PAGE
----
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Ice storm costs South Carolina $360 million in timber

March 06, 2014|By Paresh Dave
  • Trees near Lodge, S.C., show damage from the February ice storm.
Trees near Lodge, S.C., show damage from the February ice storm. (Bruce Smith / Associated…)

Snow, sleet and frozen rain damaged a year's worth of South Carolina's timber harvest last month, making it the most damaging storm in the region since 1989, officials reported.

About 11% of the forestland was significantly affected by the pre-Valentine’s Day storm, which left an inch of ice across half of the state. Though most of the $360 million in damage was considered “light” by the South Carolina Forestry Commission because some of it could be salvaged, the agency declared a disaster and called on timber companies Wednesday to save as much as they could.

The rest of the South also felt the wrath of the storm, which shut down schools and businesses and snarled traffic from Feb. 10-13.

The storm claimed about $65 million worth of timber in Georgia, the state's Forestry Commission said last week. Among casualties there was the famous Eisenhower Tree, a pine on the Augusta National golf course that was said to have repeatedly caught the former president's tee shots.

Other states have yet to report forestry damage figures.

In South Carolina, the storm was the worst since 1989's Hurricane Hugo, which wrecked 2.5 years worth of timber in a night. Foresters ended up salvaging 15% of the timber and recovering about 10% of its value, South Carolina State Forester Gene Kodama said.

“Our state’s forests, like those across the rest of the South, are resilient," Kodama told the Los Angeles Times. The forests "have endured Hurricane Hugo, major pine beetle epidemics and other ice storms during the past 25 years," but have more wood than ever before. “So, the forests can bounce back and will do so even more quickly with rapid salvage and re-planting of damaged sites.”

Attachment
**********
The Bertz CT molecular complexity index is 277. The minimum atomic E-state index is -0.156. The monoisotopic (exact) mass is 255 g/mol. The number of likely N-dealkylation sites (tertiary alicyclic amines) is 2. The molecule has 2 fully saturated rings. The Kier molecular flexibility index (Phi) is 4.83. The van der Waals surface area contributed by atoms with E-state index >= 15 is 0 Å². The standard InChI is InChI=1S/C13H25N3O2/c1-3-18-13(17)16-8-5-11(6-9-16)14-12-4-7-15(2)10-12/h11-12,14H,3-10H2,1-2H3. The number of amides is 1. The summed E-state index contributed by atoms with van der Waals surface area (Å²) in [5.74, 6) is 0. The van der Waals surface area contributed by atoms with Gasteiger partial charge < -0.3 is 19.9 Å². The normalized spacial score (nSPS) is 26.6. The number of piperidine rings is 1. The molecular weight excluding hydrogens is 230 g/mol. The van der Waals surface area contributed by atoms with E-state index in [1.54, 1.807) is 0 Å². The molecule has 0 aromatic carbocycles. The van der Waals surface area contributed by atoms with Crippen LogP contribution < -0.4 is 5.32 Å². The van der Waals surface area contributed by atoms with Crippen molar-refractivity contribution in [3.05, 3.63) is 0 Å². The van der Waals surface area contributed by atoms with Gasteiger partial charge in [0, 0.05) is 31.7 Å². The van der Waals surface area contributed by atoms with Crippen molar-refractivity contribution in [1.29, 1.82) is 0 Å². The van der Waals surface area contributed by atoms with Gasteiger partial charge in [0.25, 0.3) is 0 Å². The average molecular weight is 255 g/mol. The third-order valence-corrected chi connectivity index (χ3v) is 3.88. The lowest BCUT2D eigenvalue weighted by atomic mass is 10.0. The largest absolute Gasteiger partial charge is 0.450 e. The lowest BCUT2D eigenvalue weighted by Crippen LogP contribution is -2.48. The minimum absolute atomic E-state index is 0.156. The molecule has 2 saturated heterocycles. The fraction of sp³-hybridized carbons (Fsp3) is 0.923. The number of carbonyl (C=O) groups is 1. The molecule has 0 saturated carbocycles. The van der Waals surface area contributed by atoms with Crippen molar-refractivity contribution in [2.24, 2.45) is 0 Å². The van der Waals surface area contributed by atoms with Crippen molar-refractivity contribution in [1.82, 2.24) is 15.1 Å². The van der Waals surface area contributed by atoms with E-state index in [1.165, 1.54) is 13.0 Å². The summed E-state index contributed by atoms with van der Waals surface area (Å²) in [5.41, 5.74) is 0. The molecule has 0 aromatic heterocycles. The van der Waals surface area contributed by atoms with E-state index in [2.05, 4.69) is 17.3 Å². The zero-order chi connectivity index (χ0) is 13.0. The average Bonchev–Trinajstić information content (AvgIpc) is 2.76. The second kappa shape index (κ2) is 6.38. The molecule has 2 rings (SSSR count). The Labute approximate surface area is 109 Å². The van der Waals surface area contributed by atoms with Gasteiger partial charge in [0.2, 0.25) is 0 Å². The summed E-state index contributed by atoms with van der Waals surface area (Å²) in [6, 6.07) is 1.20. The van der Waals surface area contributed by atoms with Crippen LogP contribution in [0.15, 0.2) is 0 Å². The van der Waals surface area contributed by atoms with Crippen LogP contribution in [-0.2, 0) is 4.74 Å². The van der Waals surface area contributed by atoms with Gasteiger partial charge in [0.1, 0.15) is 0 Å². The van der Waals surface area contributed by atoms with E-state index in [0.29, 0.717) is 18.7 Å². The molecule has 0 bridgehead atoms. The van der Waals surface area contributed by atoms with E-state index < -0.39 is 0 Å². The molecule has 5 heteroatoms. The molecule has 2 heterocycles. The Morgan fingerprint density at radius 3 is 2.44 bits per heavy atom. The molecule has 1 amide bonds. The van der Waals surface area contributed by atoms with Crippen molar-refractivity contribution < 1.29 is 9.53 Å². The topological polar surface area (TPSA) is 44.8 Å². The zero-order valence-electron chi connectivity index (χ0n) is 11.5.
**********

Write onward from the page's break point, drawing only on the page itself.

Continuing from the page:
The forestry industry is South Carolina's largest employer. And those workers face a busy spring.

The combination of wind, ice and bitter cold snapped off branches, deformed trunks and stunted some growth. Much of the damage was in small pockets spread across 1.5 million acres, making it difficult to access, Kodama said. Chopping up the sunken inventory in tight areas could damage nearby trees.

But the dead growth increases fire risk and will begin to rot by fall. The dead trees also could invite pests that could damage surviving trees.

Officials expect timber companies to focus on recovery in areas where young surviving trees are at risk and replanting in areas declared destroyed.

Kodama estimated that about 10% of the "lightly damaged" wood could be brought to market, but will generate lower prices. A small portion of the affected acreage would be re-planted by landowners, the commission said, but re-seeding won't come cheap. 

Much of the damage was to young trees -- 15 to 25 years old -- that are used to produce paper. They were already in short supply. 

Bob Abt, a professor of forestry at North Carolina State University, said the importance of those trees is reflected in the urgency from state officials. 

“It’s the fact that younger age classes are most affected and that they are already concerned about the number of younger acres that raised this to a level of state of an ‘emergency,’” Abt told The Times in an email.

The forest agency's disaster declaration urges landowners, foresters, loggers, mill operators and state leaders to cooperate on a quick recovery effort.

Getting thousands of farm owners to invest in re-planting the most damaged acreage could be challenging, said Cam Crawford, the South Carolina Forestry Assn.’s executive director.

“There’s some people who will take a big hit,” Crawford said. “They have to be convinced it’s a worthwhile investment to re-plant, and that’s where these government programs can help out.”

Specifically, timber companies can start applying next week for grants from the U.S. Farm Service Agency. The funding still has to be authorized by federal officials.

“Our industry will survive," Crawford said. "But to thrive we have to re-plant those prime trees that were lost.”

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